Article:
Many people assumes that photographer are charging too much. We often hear things like :
"Hey, you are coming only for few hours and charging half a grand for wedding pictures ? That is a rip-off !"
It takes patience and lots of explaining that the shooting time is not the only time the photographer works for a particular client. There are other tasks to be done as well - but client do not see that work.
By accident I came across an excellent blog post from another photographer, who explains this clearly.
I decided to copy this post here, but here is the link to the original ( give a credit where is due ! )
The extract was published by Northshore Photography in Wales, here :
Here is what they have written :
Short answer: "it's not".
"But", says the recession-ridden client, "we were charged hundreds of £s to get a photographer at the office. And thousands for our wedding!".
You'd be quite right. It is a lot of money. But let's do some sums...
We can't speak for wedding photographers, as we specialise in commercial photography for businesses. We are completely open about our fees, which include all post-production editing, image hand-over and storage. But, on more than one occasion recently, we've seen other commercial photographers charging around £100 for a photoshoot, which undercuts us considerably.
So how much work does that photographer's £100 entail? We can't speak for him or her, but our photoshoots almost always last a couple of hours and often considerably more. Let's assume a three hour photoshoot for that £100. That's £33 an hour. Not bad.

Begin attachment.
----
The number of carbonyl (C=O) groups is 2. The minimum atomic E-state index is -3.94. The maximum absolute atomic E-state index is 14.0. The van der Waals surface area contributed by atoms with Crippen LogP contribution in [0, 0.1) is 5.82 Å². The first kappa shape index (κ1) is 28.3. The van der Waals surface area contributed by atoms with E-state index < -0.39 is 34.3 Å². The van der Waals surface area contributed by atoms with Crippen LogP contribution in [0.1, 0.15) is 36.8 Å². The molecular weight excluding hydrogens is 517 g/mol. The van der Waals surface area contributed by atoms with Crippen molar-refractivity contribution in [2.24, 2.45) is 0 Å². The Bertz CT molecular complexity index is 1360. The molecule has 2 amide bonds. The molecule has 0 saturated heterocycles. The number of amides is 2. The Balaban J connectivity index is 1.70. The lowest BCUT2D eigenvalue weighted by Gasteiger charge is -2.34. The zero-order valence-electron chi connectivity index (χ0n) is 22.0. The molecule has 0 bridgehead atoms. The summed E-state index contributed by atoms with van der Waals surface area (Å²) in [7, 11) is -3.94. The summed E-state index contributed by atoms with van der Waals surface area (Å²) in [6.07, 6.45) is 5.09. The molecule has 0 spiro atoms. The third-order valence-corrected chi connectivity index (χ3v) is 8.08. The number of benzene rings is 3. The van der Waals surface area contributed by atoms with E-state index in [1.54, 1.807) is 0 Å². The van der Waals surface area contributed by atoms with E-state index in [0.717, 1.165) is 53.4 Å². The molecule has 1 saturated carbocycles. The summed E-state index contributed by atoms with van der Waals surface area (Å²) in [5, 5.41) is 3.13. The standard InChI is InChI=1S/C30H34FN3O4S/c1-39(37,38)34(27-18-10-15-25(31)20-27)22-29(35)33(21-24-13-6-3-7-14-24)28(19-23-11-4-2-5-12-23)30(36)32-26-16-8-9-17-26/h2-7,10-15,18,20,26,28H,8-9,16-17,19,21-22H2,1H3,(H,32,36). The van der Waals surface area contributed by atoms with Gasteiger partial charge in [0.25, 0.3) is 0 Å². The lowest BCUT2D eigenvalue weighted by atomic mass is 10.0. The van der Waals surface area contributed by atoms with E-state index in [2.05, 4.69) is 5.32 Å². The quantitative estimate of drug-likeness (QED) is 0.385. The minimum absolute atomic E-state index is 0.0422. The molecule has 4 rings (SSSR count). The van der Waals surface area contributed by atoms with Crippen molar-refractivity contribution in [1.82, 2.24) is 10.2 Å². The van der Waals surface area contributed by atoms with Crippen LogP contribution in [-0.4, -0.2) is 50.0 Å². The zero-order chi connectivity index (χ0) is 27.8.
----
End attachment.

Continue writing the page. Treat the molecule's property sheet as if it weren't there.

But then there's sorting the images and editing them. We estimate that we spend at least double the length of the photoshoot in post-production. So that's six hours on top of the three hours of the shoot. That's £11 an hour. Not so great.
Don't forget the hour (often more) spent writing a quote, liaising with the client, preparing and checking equipment and so on. We're now on ten hours of work for £10 an hour.
And then there's overheads. Cameras, lenses and a myriad of other technical bits and bobs, advertising, website hosting, networking fees, accountant, computers...Presumably the £100 photographer keeps his or her overheads low, so let's assume that 20% of turnover goes on costs. So that's £80 divided by ten hours or £8 an hour. Before tax.
So, £8 an hour for a highly skilled, professional and responsible job. £8 an hour as a reward for the risk of running your own business. At the time of writing, even the minimum wage is £6.31 an hour. Unless the £100 photographer has just started out and is portfolio-building, it just doesn't make commercial sense.
And from the client's point of view, well, you get what you pay for.